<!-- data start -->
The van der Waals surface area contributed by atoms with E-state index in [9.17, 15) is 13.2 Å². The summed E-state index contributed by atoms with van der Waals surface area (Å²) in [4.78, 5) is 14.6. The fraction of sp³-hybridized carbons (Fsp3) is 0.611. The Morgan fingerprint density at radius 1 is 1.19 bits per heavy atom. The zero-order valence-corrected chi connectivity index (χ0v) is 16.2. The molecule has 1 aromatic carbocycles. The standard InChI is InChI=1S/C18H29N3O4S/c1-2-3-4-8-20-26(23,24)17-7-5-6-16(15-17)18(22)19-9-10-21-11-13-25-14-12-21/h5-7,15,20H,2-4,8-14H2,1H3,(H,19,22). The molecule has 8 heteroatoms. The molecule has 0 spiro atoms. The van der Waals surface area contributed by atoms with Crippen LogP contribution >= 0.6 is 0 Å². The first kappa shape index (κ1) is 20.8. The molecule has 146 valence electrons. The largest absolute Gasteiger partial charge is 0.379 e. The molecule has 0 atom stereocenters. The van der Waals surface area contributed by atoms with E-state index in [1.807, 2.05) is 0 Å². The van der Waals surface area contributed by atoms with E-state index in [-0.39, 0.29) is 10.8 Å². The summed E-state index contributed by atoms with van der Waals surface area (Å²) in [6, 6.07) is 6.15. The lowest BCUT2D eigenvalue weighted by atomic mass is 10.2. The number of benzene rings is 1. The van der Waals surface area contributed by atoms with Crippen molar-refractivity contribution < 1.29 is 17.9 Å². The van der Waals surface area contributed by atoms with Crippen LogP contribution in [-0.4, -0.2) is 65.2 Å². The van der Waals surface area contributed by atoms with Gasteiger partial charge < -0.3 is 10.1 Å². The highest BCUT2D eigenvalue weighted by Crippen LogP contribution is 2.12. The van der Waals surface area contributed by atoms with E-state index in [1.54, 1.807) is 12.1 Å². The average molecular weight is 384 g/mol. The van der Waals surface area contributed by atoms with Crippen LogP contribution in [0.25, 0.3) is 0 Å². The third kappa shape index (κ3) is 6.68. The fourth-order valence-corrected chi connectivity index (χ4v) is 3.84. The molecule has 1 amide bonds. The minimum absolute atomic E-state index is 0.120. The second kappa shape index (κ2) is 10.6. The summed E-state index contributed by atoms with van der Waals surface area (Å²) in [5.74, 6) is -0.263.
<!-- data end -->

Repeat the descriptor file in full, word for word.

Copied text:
The van der Waals surface area contributed by atoms with E-state index in [9.17, 15) is 13.2 Å². The summed E-state index contributed by atoms with van der Waals surface area (Å²) in [4.78, 5) is 14.6. The fraction of sp³-hybridized carbons (Fsp3) is 0.611. The Morgan fingerprint density at radius 1 is 1.19 bits per heavy atom. The zero-order valence-corrected chi connectivity index (χ0v) is 16.2. The molecule has 1 aromatic carbocycles. The standard InChI is InChI=1S/C18H29N3O4S/c1-2-3-4-8-20-26(23,24)17-7-5-6-16(15-17)18(22)19-9-10-21-11-13-25-14-12-21/h5-7,15,20H,2-4,8-14H2,1H3,(H,19,22). The molecule has 8 heteroatoms. The molecule has 0 spiro atoms. The van der Waals surface area contributed by atoms with Crippen LogP contribution >= 0.6 is 0 Å². The first kappa shape index (κ1) is 20.8. The molecule has 146 valence electrons. The largest absolute Gasteiger partial charge is 0.379 e. The molecule has 0 atom stereocenters. The van der Waals surface area contributed by atoms with E-state index in [1.807, 2.05) is 0 Å². The van der Waals surface area contributed by atoms with E-state index in [-0.39, 0.29) is 10.8 Å². The summed E-state index contributed by atoms with van der Waals surface area (Å²) in [6, 6.07) is 6.15. The lowest BCUT2D eigenvalue weighted by atomic mass is 10.2. The number of benzene rings is 1. The van der Waals surface area contributed by atoms with Crippen molar-refractivity contribution < 1.29 is 17.9 Å². The van der Waals surface area contributed by atoms with Crippen LogP contribution in [-0.4, -0.2) is 65.2 Å². The van der Waals surface area contributed by atoms with Gasteiger partial charge < -0.3 is 10.1 Å². The highest BCUT2D eigenvalue weighted by Crippen LogP contribution is 2.12. The van der Waals surface area contributed by atoms with E-state index in [1.54, 1.807) is 12.1 Å². The average molecular weight is 384 g/mol. The van der Waals surface area contributed by atoms with Crippen LogP contribution in [0.25, 0.3) is 0 Å². The third kappa shape index (κ3) is 6.68. The fourth-order valence-corrected chi connectivity index (χ4v) is 3.84. The molecule has 1 amide bonds. The minimum absolute atomic E-state index is 0.120. The second kappa shape index (κ2) is 10.6. The summed E-state index contributed by atoms with van der Waals surface area (Å²) in [5.74, 6) is -0.263.